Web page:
Here is a comparison of leaf surface temps between 1000w HPS and 750w led both at 24" above canopy at 75f and 84F ambient room temperatures. All images below were taken with the FLIR camera's color scale locked between 69 °F and 95 °F to allow for easier direct comparisons. In this color scale, blue and cyan correspond to temperatures in the 70-79 °F range, green, yellow and orange represent the 80-89 °F range, and red-orange, red and white indicate temperatures in the 90+ °F range.



Led doesnt emit all of the unnecessary extra light spectrum that plants cant utilize. The leaf surface temp is much lower at 75f ambient room temperature because more of the light is available for growth. Being able to run the grow room at a warmer 84f temp can also save on AC if you live in a warm area.

Reproducing This Experiment Yourself:

Leaf surface temperature in otherwise-identical conditions can be greatly influenced by the thickness of leaves and their pigmentation level, which depend on the conditions an individual plant has been exposed to up to that point. Using the same exact plants for all conditions in the experiment eliminates the possibility of this natural variation affecting the results. (This would also suggest using near consistent lighting from seedling/clone to harvest for strongest establishment.)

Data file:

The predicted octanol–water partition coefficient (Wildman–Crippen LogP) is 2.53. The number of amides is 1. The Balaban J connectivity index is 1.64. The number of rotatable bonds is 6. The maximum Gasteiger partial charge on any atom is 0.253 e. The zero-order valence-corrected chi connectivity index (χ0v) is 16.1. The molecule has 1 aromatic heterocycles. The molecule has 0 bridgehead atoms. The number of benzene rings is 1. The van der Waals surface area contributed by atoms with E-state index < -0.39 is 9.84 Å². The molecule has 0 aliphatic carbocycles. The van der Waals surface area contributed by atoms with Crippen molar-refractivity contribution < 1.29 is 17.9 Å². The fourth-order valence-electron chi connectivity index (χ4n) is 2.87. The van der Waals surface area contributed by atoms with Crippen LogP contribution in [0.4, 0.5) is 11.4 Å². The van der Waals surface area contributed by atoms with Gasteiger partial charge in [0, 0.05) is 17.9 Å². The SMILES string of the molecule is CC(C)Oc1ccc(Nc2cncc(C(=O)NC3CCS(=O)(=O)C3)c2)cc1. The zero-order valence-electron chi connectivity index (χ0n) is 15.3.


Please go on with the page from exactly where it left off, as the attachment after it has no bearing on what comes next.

Keep in mind that relative humidity affects how much evaporative cooling can cool the leaf, and that relative humidity is relative to the temperature. If you have 50% relative humidity in a 75 °F room and just heat the air up to 84 °F, the relative humidity will drop to 37%, and evaporative cooling will have a greater effect on leaf surface temperature.

As you can see from our FLIR pictures, leaf surface temperature can vary significantly even within one leaf. Using an infrared thermometer to measure leaf surface temperature will only give the temperature at a single point. A FLIR camera gives you a better picture (literally) of the full temperature range over the leaves.

Here are a few light spectrums/comparisons and more information:

Natural Sunlight